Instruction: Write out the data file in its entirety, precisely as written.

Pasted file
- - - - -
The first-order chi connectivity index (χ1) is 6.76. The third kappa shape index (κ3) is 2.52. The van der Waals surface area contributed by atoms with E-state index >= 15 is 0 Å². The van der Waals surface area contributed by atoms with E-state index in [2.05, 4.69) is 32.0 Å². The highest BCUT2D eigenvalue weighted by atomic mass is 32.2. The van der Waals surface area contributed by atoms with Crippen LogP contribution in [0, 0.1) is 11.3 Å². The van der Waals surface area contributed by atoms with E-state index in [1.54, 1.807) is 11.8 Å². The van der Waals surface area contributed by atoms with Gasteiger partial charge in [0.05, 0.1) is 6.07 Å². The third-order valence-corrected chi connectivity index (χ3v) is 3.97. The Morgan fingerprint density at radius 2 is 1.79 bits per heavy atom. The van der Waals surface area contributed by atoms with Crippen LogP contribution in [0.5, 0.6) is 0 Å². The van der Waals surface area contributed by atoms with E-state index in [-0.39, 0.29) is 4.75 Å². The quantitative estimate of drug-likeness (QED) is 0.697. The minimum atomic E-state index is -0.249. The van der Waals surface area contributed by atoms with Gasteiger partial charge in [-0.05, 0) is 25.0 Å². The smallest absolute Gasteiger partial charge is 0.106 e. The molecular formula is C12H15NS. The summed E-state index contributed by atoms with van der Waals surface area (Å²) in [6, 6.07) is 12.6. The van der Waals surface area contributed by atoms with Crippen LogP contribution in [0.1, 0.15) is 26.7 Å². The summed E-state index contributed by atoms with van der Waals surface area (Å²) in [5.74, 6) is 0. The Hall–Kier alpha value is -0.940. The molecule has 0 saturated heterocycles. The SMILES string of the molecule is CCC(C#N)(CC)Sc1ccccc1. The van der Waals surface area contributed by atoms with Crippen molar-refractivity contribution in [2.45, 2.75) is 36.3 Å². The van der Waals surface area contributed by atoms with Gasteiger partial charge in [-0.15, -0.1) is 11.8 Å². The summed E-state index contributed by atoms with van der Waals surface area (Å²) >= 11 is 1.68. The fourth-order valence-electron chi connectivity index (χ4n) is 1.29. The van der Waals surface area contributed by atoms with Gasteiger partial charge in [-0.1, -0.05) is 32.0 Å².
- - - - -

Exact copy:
The first-order chi connectivity index (χ1) is 6.76. The third kappa shape index (κ3) is 2.52. The van der Waals surface area contributed by atoms with E-state index >= 15 is 0 Å². The van der Waals surface area contributed by atoms with E-state index in [2.05, 4.69) is 32.0 Å². The highest BCUT2D eigenvalue weighted by atomic mass is 32.2. The van der Waals surface area contributed by atoms with Crippen LogP contribution in [0, 0.1) is 11.3 Å². The van der Waals surface area contributed by atoms with E-state index in [1.54, 1.807) is 11.8 Å². The van der Waals surface area contributed by atoms with Gasteiger partial charge in [0.05, 0.1) is 6.07 Å². The third-order valence-corrected chi connectivity index (χ3v) is 3.97. The Morgan fingerprint density at radius 2 is 1.79 bits per heavy atom. The van der Waals surface area contributed by atoms with Crippen LogP contribution in [0.5, 0.6) is 0 Å². The van der Waals surface area contributed by atoms with E-state index in [-0.39, 0.29) is 4.75 Å². The quantitative estimate of drug-likeness (QED) is 0.697. The minimum atomic E-state index is -0.249. The van der Waals surface area contributed by atoms with Gasteiger partial charge in [-0.05, 0) is 25.0 Å². The smallest absolute Gasteiger partial charge is 0.106 e. The molecular formula is C12H15NS. The summed E-state index contributed by atoms with van der Waals surface area (Å²) in [6, 6.07) is 12.6. The van der Waals surface area contributed by atoms with Crippen LogP contribution in [0.1, 0.15) is 26.7 Å². The summed E-state index contributed by atoms with van der Waals surface area (Å²) in [5.74, 6) is 0. The Hall–Kier alpha value is -0.940. The molecule has 0 saturated heterocycles. The SMILES string of the molecule is CCC(C#N)(CC)Sc1ccccc1. The van der Waals surface area contributed by atoms with Crippen molar-refractivity contribution in [2.45, 2.75) is 36.3 Å². The van der Waals surface area contributed by atoms with Gasteiger partial charge in [-0.15, -0.1) is 11.8 Å². The summed E-state index contributed by atoms with van der Waals surface area (Å²) >= 11 is 1.68. The fourth-order valence-electron chi connectivity index (χ4n) is 1.29. The van der Waals surface area contributed by atoms with Gasteiger partial charge in [-0.1, -0.05) is 32.0 Å².